This is the trailer from the new movie Objectified by Gary Hustwit. Some of you may have seen his film Helvetica, which if you have Netflix, you can watch on their watch instantly feature. Unfortunately the trailer does not show any ceramics, but that is a minor squabble. If you live in or near a major city I believe this is already playing or may have come and gone. If you get a chance, go see it. Living out here in the hinterlands, I have not seen it yet, but I can't wait to.

Why I bring this up in a ceramics blog, is that I want to start a discussion, about objects. I think that the discourse in ceramics about objects is a little stagnant and honestly behind the times. For a long time notions of potter as crafts person and maker of functional ware has propagated the ceramics world. I say bullshit.

Now, let me premise, that I am not discounting pottery. I love pottery. I love the art of ceramics. I wouldn't be on this blog, or living in the town, if it wasn't for my love of pots. Where my disagreement is, is with the notion of the independent potter as maker of functional products for the user. I say that the potter is a designer, exploring the notions of the object, and how we use it and see it.

What I really care about is the ceramicist as designer. When I say that, what I mean is that modern pottery, is not functional in the way potters intend it to be. I'm sorry that is just the way it is, the bitching line starts in the comments section. We do not make "everyday objects" we make special objects. And we need to accept that fact.

So, by making special objects the onus of the relevancy of the object falls in the hand of the maker. Not the user, as is the case with truly functional objects (ie. plastic dinnerware). Now, I'm sure that some potters reading this have steam coming out of their ears; stay calm. What I am saying is that by accepting the notion of our objects being special is that we now take on the role of designer. It is our responsibility to consider the object in ways that are special. We consider the object, so that we may design something interesting and exciting. Yes, we happen to make said objects with our own hands, but to paraphrase the Communists, that is simply "the means of production."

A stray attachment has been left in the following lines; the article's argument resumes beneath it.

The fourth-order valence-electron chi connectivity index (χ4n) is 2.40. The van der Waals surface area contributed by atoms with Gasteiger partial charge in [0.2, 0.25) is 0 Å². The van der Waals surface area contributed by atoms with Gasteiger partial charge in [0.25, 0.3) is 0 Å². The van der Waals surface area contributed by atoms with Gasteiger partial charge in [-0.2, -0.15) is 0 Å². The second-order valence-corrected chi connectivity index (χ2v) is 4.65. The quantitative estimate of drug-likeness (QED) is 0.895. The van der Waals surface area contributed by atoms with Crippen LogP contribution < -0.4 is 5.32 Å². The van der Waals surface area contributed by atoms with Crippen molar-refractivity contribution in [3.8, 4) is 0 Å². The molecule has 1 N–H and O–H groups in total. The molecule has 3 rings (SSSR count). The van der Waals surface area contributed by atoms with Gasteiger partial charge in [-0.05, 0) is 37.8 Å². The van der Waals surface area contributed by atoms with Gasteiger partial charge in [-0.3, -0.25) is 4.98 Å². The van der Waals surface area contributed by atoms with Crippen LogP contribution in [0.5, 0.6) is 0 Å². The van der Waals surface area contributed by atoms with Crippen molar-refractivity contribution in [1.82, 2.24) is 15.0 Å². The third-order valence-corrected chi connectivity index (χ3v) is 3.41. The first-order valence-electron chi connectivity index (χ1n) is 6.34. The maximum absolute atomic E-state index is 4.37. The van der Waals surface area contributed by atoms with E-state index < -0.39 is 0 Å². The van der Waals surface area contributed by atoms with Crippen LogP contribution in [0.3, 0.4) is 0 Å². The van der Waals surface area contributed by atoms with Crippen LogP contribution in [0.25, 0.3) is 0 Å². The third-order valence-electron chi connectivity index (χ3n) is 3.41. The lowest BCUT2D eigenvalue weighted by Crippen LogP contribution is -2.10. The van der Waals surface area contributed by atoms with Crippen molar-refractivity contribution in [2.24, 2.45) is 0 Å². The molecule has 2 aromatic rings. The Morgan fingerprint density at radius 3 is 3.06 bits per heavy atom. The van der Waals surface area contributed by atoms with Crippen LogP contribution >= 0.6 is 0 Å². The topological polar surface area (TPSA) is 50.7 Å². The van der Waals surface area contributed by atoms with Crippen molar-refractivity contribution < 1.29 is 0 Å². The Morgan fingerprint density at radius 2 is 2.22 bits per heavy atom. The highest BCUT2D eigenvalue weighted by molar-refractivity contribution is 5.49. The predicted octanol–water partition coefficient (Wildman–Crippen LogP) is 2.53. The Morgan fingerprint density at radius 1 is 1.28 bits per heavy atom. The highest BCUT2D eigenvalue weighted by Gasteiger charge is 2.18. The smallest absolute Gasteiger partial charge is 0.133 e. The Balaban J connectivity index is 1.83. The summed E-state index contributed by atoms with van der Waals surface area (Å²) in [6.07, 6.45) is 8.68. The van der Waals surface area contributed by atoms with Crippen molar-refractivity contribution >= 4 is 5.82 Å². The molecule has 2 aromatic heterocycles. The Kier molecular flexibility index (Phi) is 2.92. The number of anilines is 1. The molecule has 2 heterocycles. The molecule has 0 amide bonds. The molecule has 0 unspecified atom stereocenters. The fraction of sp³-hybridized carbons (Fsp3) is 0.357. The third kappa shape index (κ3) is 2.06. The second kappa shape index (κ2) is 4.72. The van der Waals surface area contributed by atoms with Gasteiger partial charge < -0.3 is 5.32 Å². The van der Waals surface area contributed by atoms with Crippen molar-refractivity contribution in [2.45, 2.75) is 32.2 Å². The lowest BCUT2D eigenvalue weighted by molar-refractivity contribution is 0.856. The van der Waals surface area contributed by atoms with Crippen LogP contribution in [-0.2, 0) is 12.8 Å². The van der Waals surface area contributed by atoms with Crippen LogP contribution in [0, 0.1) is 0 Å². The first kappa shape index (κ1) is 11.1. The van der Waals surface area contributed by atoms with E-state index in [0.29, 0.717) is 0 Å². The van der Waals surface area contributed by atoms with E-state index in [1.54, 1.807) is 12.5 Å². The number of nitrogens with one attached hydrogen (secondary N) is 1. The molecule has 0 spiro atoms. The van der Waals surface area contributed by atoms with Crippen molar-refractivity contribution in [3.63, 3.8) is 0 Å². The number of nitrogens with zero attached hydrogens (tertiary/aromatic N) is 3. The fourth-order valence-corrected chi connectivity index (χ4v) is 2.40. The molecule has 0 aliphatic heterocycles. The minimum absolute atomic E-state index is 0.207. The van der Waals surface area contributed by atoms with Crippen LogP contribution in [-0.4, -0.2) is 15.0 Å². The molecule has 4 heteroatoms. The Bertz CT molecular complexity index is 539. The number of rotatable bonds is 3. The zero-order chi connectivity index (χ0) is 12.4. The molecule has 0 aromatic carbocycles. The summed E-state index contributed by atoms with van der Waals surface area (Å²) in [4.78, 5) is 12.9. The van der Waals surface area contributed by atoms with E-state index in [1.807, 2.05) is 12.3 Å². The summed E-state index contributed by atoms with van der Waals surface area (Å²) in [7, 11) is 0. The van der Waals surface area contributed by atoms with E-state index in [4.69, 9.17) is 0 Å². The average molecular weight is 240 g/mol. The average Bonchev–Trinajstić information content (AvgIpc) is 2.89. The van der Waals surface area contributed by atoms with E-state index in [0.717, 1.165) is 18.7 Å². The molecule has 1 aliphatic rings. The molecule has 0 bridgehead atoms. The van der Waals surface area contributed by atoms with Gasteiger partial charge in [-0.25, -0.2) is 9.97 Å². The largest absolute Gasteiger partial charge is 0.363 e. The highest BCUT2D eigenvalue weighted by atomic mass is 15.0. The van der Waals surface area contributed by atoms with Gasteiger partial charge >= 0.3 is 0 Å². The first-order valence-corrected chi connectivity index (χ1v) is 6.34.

I know that there are many people, who will say "But I sell my pottery!" "People use my mugs!" and yes, I am sure they do. But that does not make them an inherently functional object. I counter with this.

Consider the Lamborghini. My favorite car in the world.

A few questions.
Is it a car? Yes.
Can you drive it? Yes.
Is it "functional"? Of course.
Are you going to take it to do your groceries? No.
Would you let your teenage son drive it? I doubt it.
Is it accessible to anyone, can anyone buy one? Sure...if you have the money and consider it important to spend it on a car that you love, yet is inherently impractical because of cost and performance.

That is where we are with pottery. Yes we make objects that are inherently for use. That does not make the functional. But, what they are is special, they are kissed by you... the designer. With your eye and your ability.

We also fail to consider the "Functionality" is not just the notion of use, But it is also the notion of cost. We make those decisions every day, when we go to the store and buy the cheaper pens. Do they work as well? No, but are they in my budget right now? Yes. That is the functionality of cost.

You have an audience, which lets be honest. Is either well off, or is the small percentage of people who consider the special object to be important in their own economic perspective.

Making pottery is important, but if the discussion about what the objects are, remains out of touch, then the objects themselves, remain out of touch.

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